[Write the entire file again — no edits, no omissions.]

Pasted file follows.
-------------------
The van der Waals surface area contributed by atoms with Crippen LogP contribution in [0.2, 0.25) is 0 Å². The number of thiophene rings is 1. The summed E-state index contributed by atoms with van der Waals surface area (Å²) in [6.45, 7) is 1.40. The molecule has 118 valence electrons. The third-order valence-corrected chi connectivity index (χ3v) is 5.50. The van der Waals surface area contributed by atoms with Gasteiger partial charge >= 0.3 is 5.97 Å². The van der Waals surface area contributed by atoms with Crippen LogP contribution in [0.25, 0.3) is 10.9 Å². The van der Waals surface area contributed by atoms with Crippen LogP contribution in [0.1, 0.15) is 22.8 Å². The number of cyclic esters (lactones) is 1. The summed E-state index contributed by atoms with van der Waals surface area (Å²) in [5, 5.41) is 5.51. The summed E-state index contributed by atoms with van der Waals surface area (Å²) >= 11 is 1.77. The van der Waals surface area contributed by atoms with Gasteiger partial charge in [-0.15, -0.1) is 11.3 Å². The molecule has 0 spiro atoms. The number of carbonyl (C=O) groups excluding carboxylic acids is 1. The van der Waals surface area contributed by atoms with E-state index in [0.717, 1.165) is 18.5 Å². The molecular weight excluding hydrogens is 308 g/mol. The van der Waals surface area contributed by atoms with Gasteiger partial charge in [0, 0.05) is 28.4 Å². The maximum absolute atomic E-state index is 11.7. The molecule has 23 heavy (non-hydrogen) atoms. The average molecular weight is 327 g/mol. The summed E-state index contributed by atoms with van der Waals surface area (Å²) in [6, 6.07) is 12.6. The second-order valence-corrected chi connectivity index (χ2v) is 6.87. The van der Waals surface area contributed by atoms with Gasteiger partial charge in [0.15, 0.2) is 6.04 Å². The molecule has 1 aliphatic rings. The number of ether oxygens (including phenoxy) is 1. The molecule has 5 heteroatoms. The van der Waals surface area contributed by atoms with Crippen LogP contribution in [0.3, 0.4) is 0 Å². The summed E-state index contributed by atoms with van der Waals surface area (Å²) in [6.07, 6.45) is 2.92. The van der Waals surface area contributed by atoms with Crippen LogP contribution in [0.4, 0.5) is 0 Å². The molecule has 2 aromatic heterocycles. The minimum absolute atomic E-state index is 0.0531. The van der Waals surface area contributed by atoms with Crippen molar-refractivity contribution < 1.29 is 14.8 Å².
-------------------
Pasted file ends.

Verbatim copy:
The van der Waals surface area contributed by atoms with Crippen LogP contribution in [0.2, 0.25) is 0 Å². The number of thiophene rings is 1. The summed E-state index contributed by atoms with van der Waals surface area (Å²) in [6.45, 7) is 1.40. The molecule has 118 valence electrons. The third-order valence-corrected chi connectivity index (χ3v) is 5.50. The van der Waals surface area contributed by atoms with Gasteiger partial charge >= 0.3 is 5.97 Å². The van der Waals surface area contributed by atoms with Crippen LogP contribution in [0.25, 0.3) is 10.9 Å². The van der Waals surface area contributed by atoms with Crippen LogP contribution in [0.1, 0.15) is 22.8 Å². The number of cyclic esters (lactones) is 1. The summed E-state index contributed by atoms with van der Waals surface area (Å²) in [5, 5.41) is 5.51. The summed E-state index contributed by atoms with van der Waals surface area (Å²) >= 11 is 1.77. The van der Waals surface area contributed by atoms with Gasteiger partial charge in [-0.15, -0.1) is 11.3 Å². The molecule has 0 spiro atoms. The number of carbonyl (C=O) groups excluding carboxylic acids is 1. The van der Waals surface area contributed by atoms with E-state index in [0.717, 1.165) is 18.5 Å². The molecular weight excluding hydrogens is 308 g/mol. The van der Waals surface area contributed by atoms with Gasteiger partial charge in [0, 0.05) is 28.4 Å². The maximum absolute atomic E-state index is 11.7. The molecule has 23 heavy (non-hydrogen) atoms. The average molecular weight is 327 g/mol. The summed E-state index contributed by atoms with van der Waals surface area (Å²) in [6, 6.07) is 12.6. The second-order valence-corrected chi connectivity index (χ2v) is 6.87. The van der Waals surface area contributed by atoms with Gasteiger partial charge in [0.15, 0.2) is 6.04 Å². The molecule has 1 aliphatic rings. The number of ether oxygens (including phenoxy) is 1. The molecule has 5 heteroatoms. The van der Waals surface area contributed by atoms with Crippen LogP contribution in [0.3, 0.4) is 0 Å². The summed E-state index contributed by atoms with van der Waals surface area (Å²) in [6.07, 6.45) is 2.92. The van der Waals surface area contributed by atoms with Crippen LogP contribution in [0.4, 0.5) is 0 Å². The molecule has 2 aromatic heterocycles. The minimum absolute atomic E-state index is 0.0531. The van der Waals surface area contributed by atoms with Crippen molar-refractivity contribution < 1.29 is 14.8 Å².